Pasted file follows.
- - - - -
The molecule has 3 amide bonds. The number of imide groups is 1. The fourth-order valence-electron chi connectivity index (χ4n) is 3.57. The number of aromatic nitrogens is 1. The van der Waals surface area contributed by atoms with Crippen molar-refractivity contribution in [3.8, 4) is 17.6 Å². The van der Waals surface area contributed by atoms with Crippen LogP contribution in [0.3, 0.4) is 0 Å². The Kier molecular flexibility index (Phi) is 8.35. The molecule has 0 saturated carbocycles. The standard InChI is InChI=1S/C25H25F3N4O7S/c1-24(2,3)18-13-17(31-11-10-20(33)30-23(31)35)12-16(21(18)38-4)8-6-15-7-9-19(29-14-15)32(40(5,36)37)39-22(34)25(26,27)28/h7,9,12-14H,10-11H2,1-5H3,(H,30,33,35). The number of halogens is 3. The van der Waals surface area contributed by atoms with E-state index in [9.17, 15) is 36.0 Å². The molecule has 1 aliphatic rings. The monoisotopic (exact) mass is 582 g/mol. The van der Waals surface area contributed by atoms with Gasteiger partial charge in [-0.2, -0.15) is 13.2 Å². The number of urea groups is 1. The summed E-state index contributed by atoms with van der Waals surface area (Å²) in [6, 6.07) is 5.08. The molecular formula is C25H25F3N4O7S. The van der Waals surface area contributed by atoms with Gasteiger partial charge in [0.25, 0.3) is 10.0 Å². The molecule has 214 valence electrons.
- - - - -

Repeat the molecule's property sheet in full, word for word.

The molecule has 3 amide bonds. The number of imide groups is 1. The fourth-order valence-electron chi connectivity index (χ4n) is 3.57. The number of aromatic nitrogens is 1. The van der Waals surface area contributed by atoms with Crippen molar-refractivity contribution in [3.8, 4) is 17.6 Å². The van der Waals surface area contributed by atoms with Crippen LogP contribution in [0.3, 0.4) is 0 Å². The Kier molecular flexibility index (Phi) is 8.35. The molecule has 0 saturated carbocycles. The standard InChI is InChI=1S/C25H25F3N4O7S/c1-24(2,3)18-13-17(31-11-10-20(33)30-23(31)35)12-16(21(18)38-4)8-6-15-7-9-19(29-14-15)32(40(5,36)37)39-22(34)25(26,27)28/h7,9,12-14H,10-11H2,1-5H3,(H,30,33,35). The number of halogens is 3. The van der Waals surface area contributed by atoms with E-state index in [9.17, 15) is 36.0 Å². The molecule has 1 aliphatic rings. The monoisotopic (exact) mass is 582 g/mol. The van der Waals surface area contributed by atoms with Gasteiger partial charge in [-0.2, -0.15) is 13.2 Å². The number of urea groups is 1. The summed E-state index contributed by atoms with van der Waals surface area (Å²) in [6, 6.07) is 5.08. The molecular formula is C25H25F3N4O7S. The van der Waals surface area contributed by atoms with Gasteiger partial charge in [0.25, 0.3) is 10.0 Å². The molecule has 214 valence electrons.